Muscle building plateau

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Breaking out of a muscle building rut

Bodybuilding can be an emotional roller coaster. After a few months of serious workouts, a beginner will see his body change- for the better. More muscle mass, more definition, the appearance in broad daylight of muscles you never even knew you had. And then about  6 months into a program,  progress seems to halt.

You’re working just as hard, eating as well, but muscle growth ceases. What happens and how can you break out of this rut?

One big reason for muscle development grinding to a halt is that people over exercise. What does it mean to over-work a muscle group? It means to strain a muscle and not give it enough time to recover. Pumping iron breaks first breaks muscles down. Through diet and adequate rest, the muscle begins to rebuild itself and grow even bigger. But if you interrupt that rest period and start to work the muscle again, the muscle will not repair itself or grow. Always keep these five tips in mind for speeding up recovery after training.

Practically speaking, never work the same muscle group two days in a row. In fact, leaving two days between muscle group workouts will guarantee that each large muscle group will get its needed downtime. Once you’re months into a body building program, take a week off every now and then from training. Continue to eat sensibly, of course. What applies to the beginner six months into a program, applies as well to the veteran body builder.

As tempting as it may be to work a muscle group two days in a row don’t do it. You might love how your biceps look in the mirror, but don’t go back for more curls. Resist the temptation, even if your arms don’t feel especially tired.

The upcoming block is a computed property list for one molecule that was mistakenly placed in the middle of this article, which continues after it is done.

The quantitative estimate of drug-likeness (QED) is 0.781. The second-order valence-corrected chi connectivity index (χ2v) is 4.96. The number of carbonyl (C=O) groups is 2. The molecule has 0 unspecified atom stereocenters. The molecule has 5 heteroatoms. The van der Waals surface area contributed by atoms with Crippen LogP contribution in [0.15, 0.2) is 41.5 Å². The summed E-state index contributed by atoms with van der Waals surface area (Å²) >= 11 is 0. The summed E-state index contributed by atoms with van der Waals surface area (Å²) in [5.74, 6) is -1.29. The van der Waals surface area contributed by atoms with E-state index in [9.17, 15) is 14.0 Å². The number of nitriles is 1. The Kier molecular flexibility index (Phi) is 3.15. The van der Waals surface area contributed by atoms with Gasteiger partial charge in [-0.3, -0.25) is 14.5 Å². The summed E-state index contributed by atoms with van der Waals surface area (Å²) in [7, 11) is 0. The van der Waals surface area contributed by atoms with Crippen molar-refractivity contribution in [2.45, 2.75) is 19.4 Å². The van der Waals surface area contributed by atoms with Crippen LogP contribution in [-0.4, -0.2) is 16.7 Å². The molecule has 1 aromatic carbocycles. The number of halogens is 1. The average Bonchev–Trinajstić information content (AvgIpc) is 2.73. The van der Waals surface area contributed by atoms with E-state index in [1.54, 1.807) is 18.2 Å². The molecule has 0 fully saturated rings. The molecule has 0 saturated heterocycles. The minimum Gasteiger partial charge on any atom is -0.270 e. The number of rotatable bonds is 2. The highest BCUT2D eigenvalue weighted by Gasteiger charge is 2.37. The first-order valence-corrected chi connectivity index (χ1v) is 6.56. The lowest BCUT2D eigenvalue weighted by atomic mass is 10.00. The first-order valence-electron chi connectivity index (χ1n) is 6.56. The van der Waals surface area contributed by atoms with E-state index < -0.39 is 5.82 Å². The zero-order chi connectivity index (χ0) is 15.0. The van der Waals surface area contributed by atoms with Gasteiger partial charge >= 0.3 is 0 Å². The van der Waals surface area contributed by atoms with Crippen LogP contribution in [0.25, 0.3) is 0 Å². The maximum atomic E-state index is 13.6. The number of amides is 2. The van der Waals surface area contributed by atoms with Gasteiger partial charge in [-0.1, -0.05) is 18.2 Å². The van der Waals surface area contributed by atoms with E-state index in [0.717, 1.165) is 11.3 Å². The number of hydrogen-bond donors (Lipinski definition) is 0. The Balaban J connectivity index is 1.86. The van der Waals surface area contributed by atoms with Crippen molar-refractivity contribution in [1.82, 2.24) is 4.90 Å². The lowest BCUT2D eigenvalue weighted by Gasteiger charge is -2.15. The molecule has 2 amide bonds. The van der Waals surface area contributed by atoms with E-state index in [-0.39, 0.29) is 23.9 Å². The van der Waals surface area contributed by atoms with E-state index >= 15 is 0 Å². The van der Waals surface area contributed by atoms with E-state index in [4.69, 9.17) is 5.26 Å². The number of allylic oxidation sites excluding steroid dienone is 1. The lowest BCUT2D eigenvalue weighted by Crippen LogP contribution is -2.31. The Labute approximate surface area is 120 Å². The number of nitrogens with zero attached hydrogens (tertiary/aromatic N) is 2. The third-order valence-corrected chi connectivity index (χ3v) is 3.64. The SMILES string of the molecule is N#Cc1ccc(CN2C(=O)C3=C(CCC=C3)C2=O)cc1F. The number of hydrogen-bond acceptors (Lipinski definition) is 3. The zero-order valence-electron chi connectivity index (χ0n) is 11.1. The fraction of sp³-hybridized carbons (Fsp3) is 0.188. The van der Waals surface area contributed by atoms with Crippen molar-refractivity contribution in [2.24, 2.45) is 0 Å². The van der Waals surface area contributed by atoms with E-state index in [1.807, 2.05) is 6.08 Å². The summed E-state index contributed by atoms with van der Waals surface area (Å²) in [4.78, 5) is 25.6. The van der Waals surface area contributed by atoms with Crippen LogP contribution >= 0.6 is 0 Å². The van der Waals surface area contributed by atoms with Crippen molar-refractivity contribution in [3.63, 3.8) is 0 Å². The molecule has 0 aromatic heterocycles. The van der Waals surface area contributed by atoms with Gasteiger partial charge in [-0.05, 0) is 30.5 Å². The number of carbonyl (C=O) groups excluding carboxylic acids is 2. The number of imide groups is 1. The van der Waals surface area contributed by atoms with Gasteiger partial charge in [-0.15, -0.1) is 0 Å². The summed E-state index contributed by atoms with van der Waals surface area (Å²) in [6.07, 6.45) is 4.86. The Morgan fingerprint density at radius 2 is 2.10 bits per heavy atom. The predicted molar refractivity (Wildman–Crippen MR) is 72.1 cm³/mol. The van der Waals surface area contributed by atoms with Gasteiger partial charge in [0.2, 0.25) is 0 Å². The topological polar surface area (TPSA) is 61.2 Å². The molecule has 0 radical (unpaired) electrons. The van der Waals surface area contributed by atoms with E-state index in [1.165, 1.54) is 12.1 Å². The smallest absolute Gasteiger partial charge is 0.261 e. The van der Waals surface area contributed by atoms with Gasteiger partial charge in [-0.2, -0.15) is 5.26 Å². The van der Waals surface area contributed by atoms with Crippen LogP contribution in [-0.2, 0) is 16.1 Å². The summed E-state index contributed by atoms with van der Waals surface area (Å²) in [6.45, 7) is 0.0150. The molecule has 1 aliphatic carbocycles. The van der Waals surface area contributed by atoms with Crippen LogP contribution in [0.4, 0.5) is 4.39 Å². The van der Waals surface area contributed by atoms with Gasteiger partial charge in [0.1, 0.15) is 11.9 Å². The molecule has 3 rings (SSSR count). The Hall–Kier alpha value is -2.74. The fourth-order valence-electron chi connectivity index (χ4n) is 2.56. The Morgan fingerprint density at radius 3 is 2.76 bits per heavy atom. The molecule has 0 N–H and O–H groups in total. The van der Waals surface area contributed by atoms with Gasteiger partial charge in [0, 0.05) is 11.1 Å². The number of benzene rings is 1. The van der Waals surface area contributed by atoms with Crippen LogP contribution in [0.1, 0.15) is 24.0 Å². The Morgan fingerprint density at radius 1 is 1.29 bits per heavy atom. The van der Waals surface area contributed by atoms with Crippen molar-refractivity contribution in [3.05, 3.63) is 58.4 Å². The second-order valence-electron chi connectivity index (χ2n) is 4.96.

Getting into a rut can happen even if your diet is good. Sometimes, however, reaching a plateau and being stuck there is the result of an irregular or ineffective diet. A good way to monitor your eating is to record what you eat and drink each day. That way, if you wander off your muscle building diet, you can tell right away and make the necessary corrections.

Learn to read your body’s signs. As the expression goes, listen to your body. The desire to get big and cut, and to do it as fast as possible can lead you to push your body to lift weights when it really can’t.  You might be able to force that weight up, but if the muscle is depleted or sore, it will get no benefit from those agonizing forced reps.  When a muscle feels sore, certainly don’t subject it to more lifting. In fact, the idea is to listen to your body and not workout until a muscle is sore.

Remember that there’s a big difference between pushing your body to do what it can do without incurring strain, soreness, or injury, which is essential if you’re going to break down and then re-build muscle, and putting demands on it which leave you sore or strained.  Don’t be confused. Your body puts out signs, signs that are clear. Respect them. Abide by them. If you don’t, your desire to push your muscle building pace to an impossible level will actually slow down your progress.

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